What I wanted to do was give you a little update if you were interested and also to ask something; I appreciate you may be busy so I’ll do my best to keep it short.

Things have improved for me quite a lot mentally since I left NRW and I have had some really good, quality professional help. My wife has also been a real help with addressing my issues and fears. Since resigning, I have really come to appreciate why I have struggled so much in certain situations and why I have not attempted to find work since, until now. I needed the time to help myself and to realise what I wanted out of life.
After numerous therapy sessions, I’ve realised all the mistakes I made in life have been down to poor choices, especially during difficult situations. However, I have become much more pragmatic and able to deal with negative thoughts and emotions, and I’m able to step back a little before reacting; something I should have done at NRW and all my jobs prior to that! If I’d have done this previously, I am confident that I would be in a much better position now, and be more successful. But I have made inroads recently and I’m very pleased with what I’ve achieved; sending this e-mail to you is a major step for me.

At the moment I am studying to become a Certified Internet Web Professional with the UK Web Development Association, and this is going very well as I’m hoping to get into Web Design and Development. I’m studying this at home so it can fit around work commitments, when they hopefully arrive.

Anybody who suffers with depression/mental illness will never be ‘better’, but instead we develop strategies. I believe that I have developed these strategies quite well in the past 10 months and feel that I am ready to return to a work environment, maybe part time at first, progressing on to full time later; small steps will win the day here, as the prospect of returning to work is quite nerve-wracking for me.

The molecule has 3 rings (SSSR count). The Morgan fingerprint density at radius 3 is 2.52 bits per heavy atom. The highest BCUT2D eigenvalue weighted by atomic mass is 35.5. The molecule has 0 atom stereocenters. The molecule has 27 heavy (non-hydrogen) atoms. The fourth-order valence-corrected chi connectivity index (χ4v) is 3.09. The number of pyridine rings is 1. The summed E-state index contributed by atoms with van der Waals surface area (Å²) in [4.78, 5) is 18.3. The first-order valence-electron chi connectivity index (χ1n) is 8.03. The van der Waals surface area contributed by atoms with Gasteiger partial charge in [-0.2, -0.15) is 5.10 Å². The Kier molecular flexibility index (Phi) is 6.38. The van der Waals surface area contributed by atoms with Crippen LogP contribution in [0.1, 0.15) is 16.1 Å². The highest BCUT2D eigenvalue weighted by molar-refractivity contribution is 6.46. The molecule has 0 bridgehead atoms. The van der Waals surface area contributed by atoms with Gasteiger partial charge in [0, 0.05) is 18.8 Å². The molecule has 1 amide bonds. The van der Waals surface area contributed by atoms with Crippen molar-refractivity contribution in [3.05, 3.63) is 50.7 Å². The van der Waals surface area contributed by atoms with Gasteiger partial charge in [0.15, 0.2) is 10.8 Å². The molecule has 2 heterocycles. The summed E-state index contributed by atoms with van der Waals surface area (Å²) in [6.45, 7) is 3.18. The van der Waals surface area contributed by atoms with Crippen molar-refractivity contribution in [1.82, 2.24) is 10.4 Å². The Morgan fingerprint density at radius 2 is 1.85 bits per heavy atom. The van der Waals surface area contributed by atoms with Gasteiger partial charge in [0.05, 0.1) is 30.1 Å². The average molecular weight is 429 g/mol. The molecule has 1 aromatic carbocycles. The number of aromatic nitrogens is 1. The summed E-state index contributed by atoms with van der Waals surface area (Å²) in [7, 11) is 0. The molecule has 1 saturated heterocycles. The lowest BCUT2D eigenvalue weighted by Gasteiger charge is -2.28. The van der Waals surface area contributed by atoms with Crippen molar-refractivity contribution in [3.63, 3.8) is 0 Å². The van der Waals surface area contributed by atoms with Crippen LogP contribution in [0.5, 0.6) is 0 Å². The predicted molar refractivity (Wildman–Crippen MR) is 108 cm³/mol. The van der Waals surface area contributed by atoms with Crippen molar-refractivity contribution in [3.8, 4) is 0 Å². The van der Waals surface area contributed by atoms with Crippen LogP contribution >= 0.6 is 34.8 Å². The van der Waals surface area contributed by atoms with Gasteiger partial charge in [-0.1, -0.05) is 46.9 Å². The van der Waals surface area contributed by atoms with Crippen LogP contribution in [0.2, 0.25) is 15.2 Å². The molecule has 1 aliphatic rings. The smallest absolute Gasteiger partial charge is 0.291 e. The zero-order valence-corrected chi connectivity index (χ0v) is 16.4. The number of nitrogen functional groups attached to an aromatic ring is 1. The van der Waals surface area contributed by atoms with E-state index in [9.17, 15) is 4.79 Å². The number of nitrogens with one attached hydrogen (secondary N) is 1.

So, what I am asking is this: would you be willing to have me back on your books? I understand I let you down, but this was nothing but my illness that caused this and my lack of self-management. I believe that personally, I did a very good job at NRW, which is why the management thought so highly of me and wanted me to progress, as I did. It was my poor choices that destroyed that for me, nobody else. I just thought the best thing at the time would be for me to resign, despite being given the chance to stay and move on from it. But I wanted to sort myself out, and this couldn’t be done in a work environment.

I understand fully if you do not feel confident enough to allow this, however. What I will say though is, if you were willing to give me a chance, you will not be let down again. You stuck your neck out for me and I’ll always appreciate that, [name]. You listened and understood as much as you could, whilst being sensitive to my problems.

Anyway, I’m sure you’re a busy man, so I will let you get on. Thank you for taking the time to read this, and please consider what I’ve asked.

Kind Regards

Elton Angle-Smith

Ps: I now have my own car and can travel."

After plucking up the huge amount of courage to send this, I breathed a sigh of relief. I'm still awaiting a reply. But what I have to prepare myself for, is rejection. I have never been able to deal with this. So in writing the e-mail, I am setting myself up for it, potentially. But that's the idea; I need to handle any future rejections in such a way that I can be disappointed, but not wildly upset or angry and instead think about valid reasons why I may have been rejected.
It was something I found very difficult to do, so I shall wait and see.
The other thing that has improved for me, is how to deal with my wife being away with work a lot. She's regularly away for up to two weeks, sometimes popping back half-way depending on where she is based.
At first I found this very hard, but over time, I have become used to it and I no longer get upset when she's away. I still miss her of course I do, but in a healthy way, and that's the important part. I used to panic and freak out if I hadn't heard from her and although I will rarely not hear from her, if it happens, I am still concerned, like any husband or wife would be.

So. That's where I'm at.

I need to learn:
  • To make the right choices
  • Deal with rejection in a healthy manner
  • To remain as positive as possible, even when things are bad
I know if I can stick to this, then I will achieve success. There's still a way to go, but since I've been married and have been seeing Adam, I have become so much better.

I think I'm onto a winner.

Thanks for stopping by.